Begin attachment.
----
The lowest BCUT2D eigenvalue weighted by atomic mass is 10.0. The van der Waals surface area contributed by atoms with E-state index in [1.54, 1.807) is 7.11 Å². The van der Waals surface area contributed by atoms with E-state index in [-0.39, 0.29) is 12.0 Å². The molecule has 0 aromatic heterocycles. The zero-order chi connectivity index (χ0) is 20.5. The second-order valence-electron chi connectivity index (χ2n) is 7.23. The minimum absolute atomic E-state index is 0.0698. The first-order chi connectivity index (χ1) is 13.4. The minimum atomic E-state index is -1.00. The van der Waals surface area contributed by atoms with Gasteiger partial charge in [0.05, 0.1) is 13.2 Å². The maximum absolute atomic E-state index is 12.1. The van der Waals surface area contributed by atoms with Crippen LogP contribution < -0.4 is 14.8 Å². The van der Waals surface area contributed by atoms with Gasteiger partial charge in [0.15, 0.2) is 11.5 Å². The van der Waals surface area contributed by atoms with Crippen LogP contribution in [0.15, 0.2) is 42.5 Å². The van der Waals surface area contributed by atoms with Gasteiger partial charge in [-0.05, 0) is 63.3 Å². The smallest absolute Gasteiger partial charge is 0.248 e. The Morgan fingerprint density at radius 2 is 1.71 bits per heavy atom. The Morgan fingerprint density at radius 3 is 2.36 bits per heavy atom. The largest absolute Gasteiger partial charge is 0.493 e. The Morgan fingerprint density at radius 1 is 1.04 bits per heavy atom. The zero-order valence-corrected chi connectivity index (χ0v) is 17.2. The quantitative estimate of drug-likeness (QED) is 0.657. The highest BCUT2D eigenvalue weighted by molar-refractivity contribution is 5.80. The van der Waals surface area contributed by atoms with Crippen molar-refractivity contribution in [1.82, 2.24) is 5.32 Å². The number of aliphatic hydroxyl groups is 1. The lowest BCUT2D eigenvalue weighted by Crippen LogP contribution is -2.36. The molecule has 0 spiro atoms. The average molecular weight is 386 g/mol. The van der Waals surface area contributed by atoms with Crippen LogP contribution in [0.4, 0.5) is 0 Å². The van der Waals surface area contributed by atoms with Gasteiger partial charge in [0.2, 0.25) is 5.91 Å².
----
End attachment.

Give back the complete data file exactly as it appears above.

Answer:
The lowest BCUT2D eigenvalue weighted by atomic mass is 10.0. The van der Waals surface area contributed by atoms with E-state index in [1.54, 1.807) is 7.11 Å². The van der Waals surface area contributed by atoms with E-state index in [-0.39, 0.29) is 12.0 Å². The molecule has 0 aromatic heterocycles. The zero-order chi connectivity index (χ0) is 20.5. The second-order valence-electron chi connectivity index (χ2n) is 7.23. The minimum absolute atomic E-state index is 0.0698. The first-order chi connectivity index (χ1) is 13.4. The minimum atomic E-state index is -1.00. The van der Waals surface area contributed by atoms with Gasteiger partial charge in [0.05, 0.1) is 13.2 Å². The maximum absolute atomic E-state index is 12.1. The van der Waals surface area contributed by atoms with Crippen LogP contribution < -0.4 is 14.8 Å². The van der Waals surface area contributed by atoms with Gasteiger partial charge in [0.15, 0.2) is 11.5 Å². The van der Waals surface area contributed by atoms with Crippen LogP contribution in [0.15, 0.2) is 42.5 Å². The van der Waals surface area contributed by atoms with Gasteiger partial charge in [-0.05, 0) is 63.3 Å². The smallest absolute Gasteiger partial charge is 0.248 e. The Morgan fingerprint density at radius 2 is 1.71 bits per heavy atom. The Morgan fingerprint density at radius 3 is 2.36 bits per heavy atom. The largest absolute Gasteiger partial charge is 0.493 e. The Morgan fingerprint density at radius 1 is 1.04 bits per heavy atom. The zero-order valence-corrected chi connectivity index (χ0v) is 17.2. The quantitative estimate of drug-likeness (QED) is 0.657. The highest BCUT2D eigenvalue weighted by molar-refractivity contribution is 5.80. The van der Waals surface area contributed by atoms with Crippen molar-refractivity contribution in [1.82, 2.24) is 5.32 Å². The number of aliphatic hydroxyl groups is 1. The lowest BCUT2D eigenvalue weighted by Crippen LogP contribution is -2.36. The molecule has 0 spiro atoms. The average molecular weight is 386 g/mol. The van der Waals surface area contributed by atoms with Crippen LogP contribution in [0.4, 0.5) is 0 Å². The van der Waals surface area contributed by atoms with Gasteiger partial charge in [0.2, 0.25) is 5.91 Å².